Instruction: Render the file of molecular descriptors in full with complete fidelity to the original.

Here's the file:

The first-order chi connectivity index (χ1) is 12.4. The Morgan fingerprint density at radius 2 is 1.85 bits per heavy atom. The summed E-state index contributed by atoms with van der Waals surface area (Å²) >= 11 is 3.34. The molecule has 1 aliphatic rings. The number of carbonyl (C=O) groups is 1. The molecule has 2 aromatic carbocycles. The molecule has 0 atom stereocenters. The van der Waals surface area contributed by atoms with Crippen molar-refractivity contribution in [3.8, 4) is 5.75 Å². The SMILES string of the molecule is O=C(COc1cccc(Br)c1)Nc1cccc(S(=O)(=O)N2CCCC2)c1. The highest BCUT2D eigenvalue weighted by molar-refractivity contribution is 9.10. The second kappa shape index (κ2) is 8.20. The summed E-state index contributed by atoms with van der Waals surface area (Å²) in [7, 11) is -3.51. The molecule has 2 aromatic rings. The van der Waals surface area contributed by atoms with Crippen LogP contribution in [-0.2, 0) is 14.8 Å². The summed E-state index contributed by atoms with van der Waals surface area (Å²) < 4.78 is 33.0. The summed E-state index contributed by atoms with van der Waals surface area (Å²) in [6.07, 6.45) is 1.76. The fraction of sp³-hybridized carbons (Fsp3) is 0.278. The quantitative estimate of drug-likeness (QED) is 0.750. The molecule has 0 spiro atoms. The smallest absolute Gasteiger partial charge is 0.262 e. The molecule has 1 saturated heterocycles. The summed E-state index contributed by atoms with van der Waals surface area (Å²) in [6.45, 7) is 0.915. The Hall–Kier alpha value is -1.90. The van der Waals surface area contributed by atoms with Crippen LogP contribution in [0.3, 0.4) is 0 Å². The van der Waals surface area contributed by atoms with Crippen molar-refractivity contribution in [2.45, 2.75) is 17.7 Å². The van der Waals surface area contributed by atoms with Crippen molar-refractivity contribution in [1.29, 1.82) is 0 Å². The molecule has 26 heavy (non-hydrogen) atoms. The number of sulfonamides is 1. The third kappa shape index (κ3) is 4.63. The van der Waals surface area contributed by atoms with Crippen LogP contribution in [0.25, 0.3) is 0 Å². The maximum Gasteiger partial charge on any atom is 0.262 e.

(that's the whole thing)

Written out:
The first-order chi connectivity index (χ1) is 12.4. The Morgan fingerprint density at radius 2 is 1.85 bits per heavy atom. The summed E-state index contributed by atoms with van der Waals surface area (Å²) >= 11 is 3.34. The molecule has 1 aliphatic rings. The number of carbonyl (C=O) groups is 1. The molecule has 2 aromatic carbocycles. The molecule has 0 atom stereocenters. The van der Waals surface area contributed by atoms with Crippen molar-refractivity contribution in [3.8, 4) is 5.75 Å². The SMILES string of the molecule is O=C(COc1cccc(Br)c1)Nc1cccc(S(=O)(=O)N2CCCC2)c1. The highest BCUT2D eigenvalue weighted by molar-refractivity contribution is 9.10. The second kappa shape index (κ2) is 8.20. The summed E-state index contributed by atoms with van der Waals surface area (Å²) in [7, 11) is -3.51. The molecule has 2 aromatic rings. The van der Waals surface area contributed by atoms with Crippen LogP contribution in [-0.2, 0) is 14.8 Å². The summed E-state index contributed by atoms with van der Waals surface area (Å²) < 4.78 is 33.0. The summed E-state index contributed by atoms with van der Waals surface area (Å²) in [6.07, 6.45) is 1.76. The fraction of sp³-hybridized carbons (Fsp3) is 0.278. The quantitative estimate of drug-likeness (QED) is 0.750. The molecule has 0 spiro atoms. The smallest absolute Gasteiger partial charge is 0.262 e. The molecule has 1 saturated heterocycles. The summed E-state index contributed by atoms with van der Waals surface area (Å²) in [6.45, 7) is 0.915. The Hall–Kier alpha value is -1.90. The van der Waals surface area contributed by atoms with Crippen LogP contribution in [0.3, 0.4) is 0 Å². The van der Waals surface area contributed by atoms with Crippen molar-refractivity contribution in [2.45, 2.75) is 17.7 Å². The van der Waals surface area contributed by atoms with Crippen molar-refractivity contribution in [1.29, 1.82) is 0 Å². The molecule has 26 heavy (non-hydrogen) atoms. The number of sulfonamides is 1. The third kappa shape index (κ3) is 4.63. The van der Waals surface area contributed by atoms with Crippen LogP contribution in [0.25, 0.3) is 0 Å². The maximum Gasteiger partial charge on any atom is 0.262 e.